Representatives of the German estates at the Augsburg conference discuss the possibilities of a religious peace.

The reservatum ecclesiasticum (ecclesiastical reservation) was a provision of the Peace of Augsburg of 1555. It exempted ecclesiastical lands from the principle of cuius regio, eius religio (Latin: whose land, his religion), which the Peace established for all hereditary dynastic lands, such as those ruled by princes or dukes. Under this principle, the religion of the ruler would be the religion of the country and of its people, those being his possession by inheritance.

But this same principle would have different consequences if applied in an ecclesiastical realm, such as one ruled by a prince-bishop or an abbot. Such a realm was structurally Catholic, and its ruler was elected or appointed within the Church, having no hereditary rights.

The reservatum ecclesiasticum declared that an ecclesiastical prince who converted to Lutheranism immediately forfeited his authority (which he had received within the Church) and the realm was not converted. His office became vacant and he would be replaced by a Catholic. The measure was inserted into the Peace by Imperial authority, as it was not supported by Protestants.[1] Nonetheless, the Protestants chose not to veto the measure and in return gained the declaratio Ferdinandei that protected Protestant knights and long-established Protestant cities and communities, including those in territories where reservatum ecclesiasticum applied.[2]

Peace of Augsburg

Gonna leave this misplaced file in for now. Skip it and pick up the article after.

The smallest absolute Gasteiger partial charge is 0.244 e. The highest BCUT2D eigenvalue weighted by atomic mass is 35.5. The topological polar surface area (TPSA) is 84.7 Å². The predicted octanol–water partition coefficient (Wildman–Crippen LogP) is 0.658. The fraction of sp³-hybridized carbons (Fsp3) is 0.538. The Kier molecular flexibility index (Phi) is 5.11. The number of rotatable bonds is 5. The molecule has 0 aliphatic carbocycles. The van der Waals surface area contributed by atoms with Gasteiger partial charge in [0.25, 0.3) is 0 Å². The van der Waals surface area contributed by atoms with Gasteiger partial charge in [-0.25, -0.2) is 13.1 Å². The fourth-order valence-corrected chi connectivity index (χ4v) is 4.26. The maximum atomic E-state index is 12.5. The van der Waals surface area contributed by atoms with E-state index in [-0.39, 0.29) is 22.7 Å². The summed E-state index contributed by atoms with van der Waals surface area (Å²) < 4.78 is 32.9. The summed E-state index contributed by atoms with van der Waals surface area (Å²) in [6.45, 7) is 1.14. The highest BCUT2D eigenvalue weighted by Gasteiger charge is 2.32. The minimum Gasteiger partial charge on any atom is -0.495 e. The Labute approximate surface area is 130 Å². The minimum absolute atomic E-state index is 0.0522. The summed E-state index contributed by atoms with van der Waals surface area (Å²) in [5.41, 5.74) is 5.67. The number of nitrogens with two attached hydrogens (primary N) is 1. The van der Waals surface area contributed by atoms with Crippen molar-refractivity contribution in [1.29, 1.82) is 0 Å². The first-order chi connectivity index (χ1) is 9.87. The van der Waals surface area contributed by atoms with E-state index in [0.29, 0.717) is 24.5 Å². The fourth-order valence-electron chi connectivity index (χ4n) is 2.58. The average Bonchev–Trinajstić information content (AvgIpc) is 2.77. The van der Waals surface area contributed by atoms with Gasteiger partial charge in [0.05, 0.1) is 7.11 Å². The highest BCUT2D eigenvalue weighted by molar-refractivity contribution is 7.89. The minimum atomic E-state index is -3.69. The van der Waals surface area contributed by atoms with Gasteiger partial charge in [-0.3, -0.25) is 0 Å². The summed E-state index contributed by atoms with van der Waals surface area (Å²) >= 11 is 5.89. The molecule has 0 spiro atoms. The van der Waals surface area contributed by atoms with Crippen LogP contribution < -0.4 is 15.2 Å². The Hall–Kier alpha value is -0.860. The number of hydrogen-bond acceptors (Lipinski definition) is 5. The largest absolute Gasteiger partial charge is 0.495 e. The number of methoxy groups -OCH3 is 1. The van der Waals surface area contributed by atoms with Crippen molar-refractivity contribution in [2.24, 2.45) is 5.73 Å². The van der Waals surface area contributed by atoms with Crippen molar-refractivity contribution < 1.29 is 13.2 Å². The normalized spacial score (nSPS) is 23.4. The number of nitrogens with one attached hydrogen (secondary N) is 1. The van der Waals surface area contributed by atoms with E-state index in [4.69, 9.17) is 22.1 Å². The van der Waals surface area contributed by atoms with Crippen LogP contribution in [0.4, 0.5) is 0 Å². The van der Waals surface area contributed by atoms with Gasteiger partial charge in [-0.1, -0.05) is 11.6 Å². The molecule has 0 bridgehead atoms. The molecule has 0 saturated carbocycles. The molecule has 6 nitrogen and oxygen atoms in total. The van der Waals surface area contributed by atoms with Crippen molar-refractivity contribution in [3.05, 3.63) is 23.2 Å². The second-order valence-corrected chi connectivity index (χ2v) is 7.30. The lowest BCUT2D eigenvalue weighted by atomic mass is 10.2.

Date1555
LocationAugsburg
ParticipantsFerdinand, King of the Romans acting for Charles V. Delegates from the Imperial Estates
Outcome(1) The principle of cuius regio, eius religio established religious conformity within a single state. Two confessions of faith were acceptable: Catholicism or the Augsburg Confession (Lutheranism). Any other expression of faith was heretical.

(2) The principle of reservatum ecclesiasticum protected religious conformity within the ecclesiastical estates, but it did not clearly state how this was to be protected.

(3) The declaratio Ferdinandei granted certain exemptions to the principle of cuius regio, eius religio to some knights, sovereign families, and imperial cities.

The measure was contested in 1583, when the Archbishop-Elector of Cologne, Gebhard Truchsess von Waldburg, converted to Protestantism, specifically to Calvinism, and tried to retain his office. In the resulting Cologne War, Gebhard was supported by the Dutch Republic and the Electorate of the Palatinate. But the war was eventually won by his Catholic replacement, Ernest of Bavaria, supported by his brother William V, Duke of Bavaria, and by Philip II of Spain. The Spanish army, commanded by the Duke of Parma, physically recovered the electoral territory. Ernest's victory upheld the principle of the reservatum ecclesiasticum.

The measure continued to be a grievance of Protestants. After the ascension of Matthias, Holy Roman Emperor, his new chancellor, Melchior Klesl, hoped to dissolve the religious alliances of the time — the Protestant Union and the Catholic League — and bring people of all faiths back under the authority of the Emperor.[3] In response, the Protestant Union's Assembly at Rothenburg ob der Tauber voted in March 1613 to not disband while the Catholic League was still in existence, and to ensure certain long-standing grievances were rectified, including the reservatum ecclesiasticum.

See also

References

  1. ^ Parker, Geoffrey. The Thirty Years' War, p. 17. ISBN 0-415-12883-8
  2. ^ Joachim Whaley (2012) Germany and the Holy Roman Empire: Volume I: Maximilian I to the Peace of Westphalia, 1493-1648. ISBN 978-0-19-154752-2
  3. ^ Parker, p. 30.